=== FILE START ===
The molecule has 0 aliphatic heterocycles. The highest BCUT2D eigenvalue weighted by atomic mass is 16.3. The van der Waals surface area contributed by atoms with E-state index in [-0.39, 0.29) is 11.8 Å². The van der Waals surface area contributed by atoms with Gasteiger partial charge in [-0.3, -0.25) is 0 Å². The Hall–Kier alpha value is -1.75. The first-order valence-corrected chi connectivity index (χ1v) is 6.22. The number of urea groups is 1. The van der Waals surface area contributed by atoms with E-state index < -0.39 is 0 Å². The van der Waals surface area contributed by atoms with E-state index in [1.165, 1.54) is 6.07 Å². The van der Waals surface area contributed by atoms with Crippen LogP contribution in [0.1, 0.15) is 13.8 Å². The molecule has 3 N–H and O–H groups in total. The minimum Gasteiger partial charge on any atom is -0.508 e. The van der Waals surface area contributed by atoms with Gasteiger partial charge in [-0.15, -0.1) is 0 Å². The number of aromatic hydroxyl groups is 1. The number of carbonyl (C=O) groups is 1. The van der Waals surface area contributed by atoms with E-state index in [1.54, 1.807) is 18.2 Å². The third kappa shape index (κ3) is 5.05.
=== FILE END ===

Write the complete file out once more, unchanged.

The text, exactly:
The molecule has 0 aliphatic heterocycles. The highest BCUT2D eigenvalue weighted by atomic mass is 16.3. The van der Waals surface area contributed by atoms with E-state index in [-0.39, 0.29) is 11.8 Å². The van der Waals surface area contributed by atoms with Gasteiger partial charge in [-0.3, -0.25) is 0 Å². The Hall–Kier alpha value is -1.75. The first-order valence-corrected chi connectivity index (χ1v) is 6.22. The number of urea groups is 1. The van der Waals surface area contributed by atoms with E-state index < -0.39 is 0 Å². The van der Waals surface area contributed by atoms with E-state index in [1.165, 1.54) is 6.07 Å². The van der Waals surface area contributed by atoms with Crippen LogP contribution in [0.1, 0.15) is 13.8 Å². The molecule has 3 N–H and O–H groups in total. The minimum Gasteiger partial charge on any atom is -0.508 e. The van der Waals surface area contributed by atoms with Gasteiger partial charge in [-0.15, -0.1) is 0 Å². The number of aromatic hydroxyl groups is 1. The number of carbonyl (C=O) groups is 1. The van der Waals surface area contributed by atoms with E-state index in [1.54, 1.807) is 18.2 Å². The third kappa shape index (κ3) is 5.05.